Snapchat has really focused on shows that are about 5 minutes long in recent years. Is that pretty much set as your bread-and-butter at this point?
Yeah, the only rule that overrules that, actually, is we believe in constant experimentation. We never want any one format or perspective to settle in and be the end for us. We’ve found 4-5 minute episodes do incredibly well. But we’ve also feel like there are opportunities to have shows that could exist in sub-60 second segments and opportunities for shows that can run up to 10 minutes. We like to let the creative really dictate the format. but we’ve found that 4-5 minute range on a show is a bit of a sweet spot for mobile.
But, the way you make the show is more important than the time. The length is a guideline.
Let’s talk about the “Charli vs Dixie” show. Snapchat looks to be doubling down on voices that are popular on social media. Has that been a concerted effort for Snap to get social stars with large followings?
One of the things that’s really cool about Snapchat is that our different content opportunities for creators are really unique. There’s the Stories format, where Charlie and Dixie can have a very casual story about their lives that runs for 24 hours. They can submit short videos to Spotlight, where we feature creative UGC across our entire community, and they also have an opportunity to do a premium original series as well.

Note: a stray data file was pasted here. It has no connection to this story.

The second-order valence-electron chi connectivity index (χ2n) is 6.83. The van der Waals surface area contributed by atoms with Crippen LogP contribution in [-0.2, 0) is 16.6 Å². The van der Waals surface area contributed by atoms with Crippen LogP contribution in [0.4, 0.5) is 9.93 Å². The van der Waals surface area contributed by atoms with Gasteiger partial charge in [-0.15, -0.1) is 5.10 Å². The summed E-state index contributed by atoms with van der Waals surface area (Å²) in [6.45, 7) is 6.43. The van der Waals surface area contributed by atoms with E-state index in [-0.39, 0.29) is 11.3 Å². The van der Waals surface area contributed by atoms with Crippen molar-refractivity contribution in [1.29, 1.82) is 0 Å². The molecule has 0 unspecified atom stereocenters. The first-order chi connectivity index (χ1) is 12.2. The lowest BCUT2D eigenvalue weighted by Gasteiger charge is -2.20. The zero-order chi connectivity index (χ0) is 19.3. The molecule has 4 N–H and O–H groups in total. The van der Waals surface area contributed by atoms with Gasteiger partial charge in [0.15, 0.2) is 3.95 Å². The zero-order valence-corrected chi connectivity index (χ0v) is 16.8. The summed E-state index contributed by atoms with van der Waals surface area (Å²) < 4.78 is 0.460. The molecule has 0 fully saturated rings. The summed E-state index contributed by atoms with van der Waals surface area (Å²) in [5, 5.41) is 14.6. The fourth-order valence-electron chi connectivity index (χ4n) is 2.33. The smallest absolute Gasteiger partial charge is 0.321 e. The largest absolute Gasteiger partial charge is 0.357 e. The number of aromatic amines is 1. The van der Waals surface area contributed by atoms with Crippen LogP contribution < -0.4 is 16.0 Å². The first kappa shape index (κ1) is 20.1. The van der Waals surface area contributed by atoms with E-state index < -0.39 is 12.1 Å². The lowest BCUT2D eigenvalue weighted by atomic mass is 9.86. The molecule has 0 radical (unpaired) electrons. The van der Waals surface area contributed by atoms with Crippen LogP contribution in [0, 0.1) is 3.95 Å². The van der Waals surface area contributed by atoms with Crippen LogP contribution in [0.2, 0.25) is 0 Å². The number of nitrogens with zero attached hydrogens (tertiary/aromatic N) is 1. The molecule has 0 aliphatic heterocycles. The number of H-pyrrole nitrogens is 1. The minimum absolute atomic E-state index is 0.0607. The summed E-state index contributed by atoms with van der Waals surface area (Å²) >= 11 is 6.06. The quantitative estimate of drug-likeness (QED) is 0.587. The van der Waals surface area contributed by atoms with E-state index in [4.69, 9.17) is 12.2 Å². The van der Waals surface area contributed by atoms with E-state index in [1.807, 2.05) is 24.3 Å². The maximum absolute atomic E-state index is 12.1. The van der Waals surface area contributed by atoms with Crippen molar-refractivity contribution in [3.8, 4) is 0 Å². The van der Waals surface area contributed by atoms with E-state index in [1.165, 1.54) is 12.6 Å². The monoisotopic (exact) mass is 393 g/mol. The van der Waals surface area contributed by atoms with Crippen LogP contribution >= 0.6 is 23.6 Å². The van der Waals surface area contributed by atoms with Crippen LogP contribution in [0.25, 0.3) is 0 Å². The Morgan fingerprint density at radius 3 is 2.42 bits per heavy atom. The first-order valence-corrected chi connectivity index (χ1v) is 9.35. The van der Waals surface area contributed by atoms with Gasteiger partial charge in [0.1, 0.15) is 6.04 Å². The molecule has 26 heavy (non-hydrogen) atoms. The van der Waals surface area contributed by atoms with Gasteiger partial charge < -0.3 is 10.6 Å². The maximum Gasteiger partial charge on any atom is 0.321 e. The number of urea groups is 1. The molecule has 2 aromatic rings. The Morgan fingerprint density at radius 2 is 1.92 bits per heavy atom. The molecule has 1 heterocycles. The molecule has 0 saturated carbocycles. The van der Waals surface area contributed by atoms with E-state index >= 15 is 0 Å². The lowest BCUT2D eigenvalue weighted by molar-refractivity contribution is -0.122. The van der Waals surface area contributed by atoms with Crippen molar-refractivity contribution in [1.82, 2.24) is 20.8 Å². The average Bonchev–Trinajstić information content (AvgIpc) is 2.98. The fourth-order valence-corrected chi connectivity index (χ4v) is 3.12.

What we’ve found that’s interesting and unique is a platform will typically focus on one of these lanes, and we believe they’re all unique and complimentary to each other. So we love when talent can move between those [options]. For example, we have a show called “Meme Mom” coming out. And one of the fastest growing accounts on Snapchat is called “Nicole TV,” and Nicole is a creator; she’s been popular on other platforms, but incredibly popular on Snapchat. She’s having a baby, and so we had a discussion with her about doing a docuseries about the process, because she’s very open, very raw, very genuine and hilarious at the same time. So she’s going to bring us into that experience. That’s a good example of a creator who built a following. So much of what we do here is try to find the talent and the issues our audience cares about the most, and then invest in more original content to support their interests.